5 ways to get out of Christmas
So, you hate Christmas.
Now that you have admitted it, it is time to take the next step. Many people are not ready; they feel a sense of obligation toward the holiday rituals of their youth, needlessly clinging to a childhood that they will never, ever get back.
Some feel a sense of guilt at not providing mom with her standard Body Shop gift basket or grandma with a fancy new rolling pin.
Some have accepted that Christmas happens, and they will spend at least a $1,000 on whoknowswhat for whoknowswho, they will get a bunch of crap in return, their family will bicker, and it will all be over with little to show for it.
Some people genuinely like Christmas, which is weird.
If you want to go about extracting yourself from the whole gift-giving situation, read on. If you’re one of those weirdos who enjoys pushing through crowds of ridiculously slow-walking families in malls for hours on end, then stop. I know your kind; there is no hope for you.
1. Be honest
It’s okay to say, “Mom, listen, I love you and all, but you won’t be getting any gifts this year.” If you’re not that bold, if your mom is not that understanding or if you have some sort of guilt complex, that’s understandable — maybe just pull the whole ‘I’m a student and I’m really trying to save some money’ card. You may have to still get a few small gifts, but even a downgrade it better than nothing.
2. Don’t decorate
Yes, this is a strong tradition in most families and yes, Christmas trees look beautiful in windows and well-lit houses warm my soul as well, but if you want to escape this madness, decorating must end. This boycott may only have to last one year, but it will certainly get the point across.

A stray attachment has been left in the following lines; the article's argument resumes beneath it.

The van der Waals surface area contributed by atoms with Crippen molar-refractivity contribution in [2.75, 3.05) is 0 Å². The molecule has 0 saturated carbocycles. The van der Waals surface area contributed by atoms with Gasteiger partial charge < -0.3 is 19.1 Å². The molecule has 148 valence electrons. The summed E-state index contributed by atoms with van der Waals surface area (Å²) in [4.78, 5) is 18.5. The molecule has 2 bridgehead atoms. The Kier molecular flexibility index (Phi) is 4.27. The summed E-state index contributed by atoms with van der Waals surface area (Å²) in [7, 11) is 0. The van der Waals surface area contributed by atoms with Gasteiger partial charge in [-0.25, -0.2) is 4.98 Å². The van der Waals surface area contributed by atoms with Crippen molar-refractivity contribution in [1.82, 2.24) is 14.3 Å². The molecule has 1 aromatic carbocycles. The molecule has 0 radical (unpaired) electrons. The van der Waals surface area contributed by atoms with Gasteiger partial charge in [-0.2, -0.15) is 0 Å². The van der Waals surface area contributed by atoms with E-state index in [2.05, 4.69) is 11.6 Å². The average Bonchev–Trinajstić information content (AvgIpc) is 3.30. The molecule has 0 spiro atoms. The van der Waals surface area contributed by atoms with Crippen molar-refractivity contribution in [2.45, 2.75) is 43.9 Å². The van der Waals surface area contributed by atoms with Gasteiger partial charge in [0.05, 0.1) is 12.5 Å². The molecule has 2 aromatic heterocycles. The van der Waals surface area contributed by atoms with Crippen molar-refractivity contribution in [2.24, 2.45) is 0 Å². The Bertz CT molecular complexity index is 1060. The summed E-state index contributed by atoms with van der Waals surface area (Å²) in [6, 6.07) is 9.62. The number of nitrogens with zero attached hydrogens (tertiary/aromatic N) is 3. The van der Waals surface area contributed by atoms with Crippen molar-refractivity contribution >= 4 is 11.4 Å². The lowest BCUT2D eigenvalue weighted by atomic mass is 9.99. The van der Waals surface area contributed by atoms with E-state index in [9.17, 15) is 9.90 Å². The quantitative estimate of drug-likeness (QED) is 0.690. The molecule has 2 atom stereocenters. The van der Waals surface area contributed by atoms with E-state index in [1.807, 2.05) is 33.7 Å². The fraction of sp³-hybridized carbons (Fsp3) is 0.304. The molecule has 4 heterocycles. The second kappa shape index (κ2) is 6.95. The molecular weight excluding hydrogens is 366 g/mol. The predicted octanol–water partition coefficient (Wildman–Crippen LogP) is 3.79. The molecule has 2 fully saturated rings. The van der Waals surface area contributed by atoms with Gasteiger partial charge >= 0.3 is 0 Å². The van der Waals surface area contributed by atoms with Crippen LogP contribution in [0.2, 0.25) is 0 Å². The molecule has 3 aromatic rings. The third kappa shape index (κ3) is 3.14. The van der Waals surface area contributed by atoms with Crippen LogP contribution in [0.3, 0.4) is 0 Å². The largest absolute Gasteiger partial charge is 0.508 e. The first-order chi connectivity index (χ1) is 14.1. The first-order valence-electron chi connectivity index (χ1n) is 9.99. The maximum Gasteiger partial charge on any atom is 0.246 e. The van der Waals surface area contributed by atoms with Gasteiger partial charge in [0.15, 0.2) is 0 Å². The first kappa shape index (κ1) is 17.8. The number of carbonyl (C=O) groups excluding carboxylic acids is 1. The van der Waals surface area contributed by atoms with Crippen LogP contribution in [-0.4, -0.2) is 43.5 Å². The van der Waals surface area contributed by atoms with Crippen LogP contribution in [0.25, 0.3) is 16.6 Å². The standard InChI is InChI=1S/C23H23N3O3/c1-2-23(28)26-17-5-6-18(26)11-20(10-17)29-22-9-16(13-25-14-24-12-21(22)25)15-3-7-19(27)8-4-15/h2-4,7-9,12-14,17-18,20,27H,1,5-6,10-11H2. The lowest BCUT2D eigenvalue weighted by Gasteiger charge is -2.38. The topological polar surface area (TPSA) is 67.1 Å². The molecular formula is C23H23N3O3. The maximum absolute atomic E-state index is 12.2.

3. Be indignant
Statistics predict that this year the average shopper will spend $856 on gifts, up 32 per cent from last year. Pre-Christmas sales in the US were over $500 billion in 2010. That’s a disgrace. Really. “Maybe you’re okay with losing your money and your soul, Mom, but I’m not.” Stuff like this is good to say.
If estimated spending will be roughly $850, you might as well find a nice five-star all-inclusive Mexican resort to hit up instead. Your family may not be pleased, but once you’re tanning on a warm beach, you won’t give a damn.
5. Donate or volunteer
Make a donation to a charity in a family member’s name. You won’t hear any complaints, unless you have a few asshats in the family (which, of course, we all do). Or, suggest doing some volunteer work as a family. Hopefully you’re serious, but if you’re not, hey, that’s okay too.
One thing that should be clarified: there’s absolutely nothing wrong with Christmas music. Keep listening, my friends.